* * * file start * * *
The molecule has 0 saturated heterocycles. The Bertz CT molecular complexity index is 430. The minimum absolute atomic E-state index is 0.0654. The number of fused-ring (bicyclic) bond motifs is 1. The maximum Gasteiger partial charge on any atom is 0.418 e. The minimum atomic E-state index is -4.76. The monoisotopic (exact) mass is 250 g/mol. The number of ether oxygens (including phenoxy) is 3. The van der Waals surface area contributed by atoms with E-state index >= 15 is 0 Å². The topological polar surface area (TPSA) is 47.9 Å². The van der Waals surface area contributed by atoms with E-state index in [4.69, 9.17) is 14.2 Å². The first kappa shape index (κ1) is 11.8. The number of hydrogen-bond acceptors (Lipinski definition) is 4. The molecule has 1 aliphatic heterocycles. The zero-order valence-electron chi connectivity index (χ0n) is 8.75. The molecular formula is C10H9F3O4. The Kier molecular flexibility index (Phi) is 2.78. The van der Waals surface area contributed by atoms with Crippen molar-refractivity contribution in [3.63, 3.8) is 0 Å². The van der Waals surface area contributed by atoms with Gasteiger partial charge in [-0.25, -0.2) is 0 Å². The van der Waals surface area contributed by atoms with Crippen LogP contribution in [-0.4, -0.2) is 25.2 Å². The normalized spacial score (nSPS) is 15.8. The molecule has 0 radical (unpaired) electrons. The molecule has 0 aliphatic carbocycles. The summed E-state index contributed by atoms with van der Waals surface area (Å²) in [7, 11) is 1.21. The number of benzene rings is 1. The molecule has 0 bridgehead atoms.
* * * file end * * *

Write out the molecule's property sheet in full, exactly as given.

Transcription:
The molecule has 0 saturated heterocycles. The Bertz CT molecular complexity index is 430. The minimum absolute atomic E-state index is 0.0654. The number of fused-ring (bicyclic) bond motifs is 1. The maximum Gasteiger partial charge on any atom is 0.418 e. The minimum atomic E-state index is -4.76. The monoisotopic (exact) mass is 250 g/mol. The number of ether oxygens (including phenoxy) is 3. The van der Waals surface area contributed by atoms with E-state index >= 15 is 0 Å². The topological polar surface area (TPSA) is 47.9 Å². The van der Waals surface area contributed by atoms with E-state index in [4.69, 9.17) is 14.2 Å². The first kappa shape index (κ1) is 11.8. The number of hydrogen-bond acceptors (Lipinski definition) is 4. The molecule has 1 aliphatic heterocycles. The zero-order valence-electron chi connectivity index (χ0n) is 8.75. The molecular formula is C10H9F3O4. The Kier molecular flexibility index (Phi) is 2.78. The van der Waals surface area contributed by atoms with Crippen molar-refractivity contribution in [3.63, 3.8) is 0 Å². The van der Waals surface area contributed by atoms with Gasteiger partial charge in [-0.25, -0.2) is 0 Å². The van der Waals surface area contributed by atoms with Crippen LogP contribution in [-0.4, -0.2) is 25.2 Å². The normalized spacial score (nSPS) is 15.8. The molecule has 0 radical (unpaired) electrons. The molecule has 0 aliphatic carbocycles. The summed E-state index contributed by atoms with van der Waals surface area (Å²) in [7, 11) is 1.21. The number of benzene rings is 1. The molecule has 0 bridgehead atoms.